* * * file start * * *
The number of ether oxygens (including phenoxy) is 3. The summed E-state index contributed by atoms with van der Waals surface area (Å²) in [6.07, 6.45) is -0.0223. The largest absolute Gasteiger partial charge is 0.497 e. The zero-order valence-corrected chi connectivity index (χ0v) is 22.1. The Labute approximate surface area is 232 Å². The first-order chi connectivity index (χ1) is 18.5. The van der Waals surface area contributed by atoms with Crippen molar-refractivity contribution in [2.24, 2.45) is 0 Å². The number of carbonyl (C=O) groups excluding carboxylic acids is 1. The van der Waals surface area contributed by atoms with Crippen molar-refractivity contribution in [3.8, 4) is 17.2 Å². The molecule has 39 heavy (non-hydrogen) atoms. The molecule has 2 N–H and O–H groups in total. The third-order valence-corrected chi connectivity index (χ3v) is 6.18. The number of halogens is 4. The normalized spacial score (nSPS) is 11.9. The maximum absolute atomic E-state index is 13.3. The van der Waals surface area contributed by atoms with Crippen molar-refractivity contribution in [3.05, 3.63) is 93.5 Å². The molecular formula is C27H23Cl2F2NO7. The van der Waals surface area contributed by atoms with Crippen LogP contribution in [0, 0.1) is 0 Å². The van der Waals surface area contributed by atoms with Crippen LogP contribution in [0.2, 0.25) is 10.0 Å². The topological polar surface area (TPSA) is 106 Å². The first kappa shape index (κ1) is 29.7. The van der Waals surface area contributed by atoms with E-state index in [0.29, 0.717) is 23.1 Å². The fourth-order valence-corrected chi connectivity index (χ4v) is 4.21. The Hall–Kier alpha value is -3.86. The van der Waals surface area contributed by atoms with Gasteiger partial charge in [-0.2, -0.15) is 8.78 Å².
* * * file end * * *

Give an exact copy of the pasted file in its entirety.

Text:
The number of ether oxygens (including phenoxy) is 3. The summed E-state index contributed by atoms with van der Waals surface area (Å²) in [6.07, 6.45) is -0.0223. The largest absolute Gasteiger partial charge is 0.497 e. The zero-order valence-corrected chi connectivity index (χ0v) is 22.1. The Labute approximate surface area is 232 Å². The first-order chi connectivity index (χ1) is 18.5. The van der Waals surface area contributed by atoms with Crippen molar-refractivity contribution in [2.24, 2.45) is 0 Å². The number of carbonyl (C=O) groups excluding carboxylic acids is 1. The van der Waals surface area contributed by atoms with Crippen molar-refractivity contribution in [3.8, 4) is 17.2 Å². The molecule has 39 heavy (non-hydrogen) atoms. The molecule has 2 N–H and O–H groups in total. The third-order valence-corrected chi connectivity index (χ3v) is 6.18. The number of halogens is 4. The normalized spacial score (nSPS) is 11.9. The maximum absolute atomic E-state index is 13.3. The van der Waals surface area contributed by atoms with Crippen molar-refractivity contribution in [3.05, 3.63) is 93.5 Å². The molecular formula is C27H23Cl2F2NO7. The van der Waals surface area contributed by atoms with Crippen LogP contribution in [0, 0.1) is 0 Å². The van der Waals surface area contributed by atoms with Crippen LogP contribution in [0.2, 0.25) is 10.0 Å². The topological polar surface area (TPSA) is 106 Å². The first kappa shape index (κ1) is 29.7. The van der Waals surface area contributed by atoms with E-state index in [0.29, 0.717) is 23.1 Å². The fourth-order valence-corrected chi connectivity index (χ4v) is 4.21. The Hall–Kier alpha value is -3.86. The van der Waals surface area contributed by atoms with Gasteiger partial charge in [-0.2, -0.15) is 8.78 Å².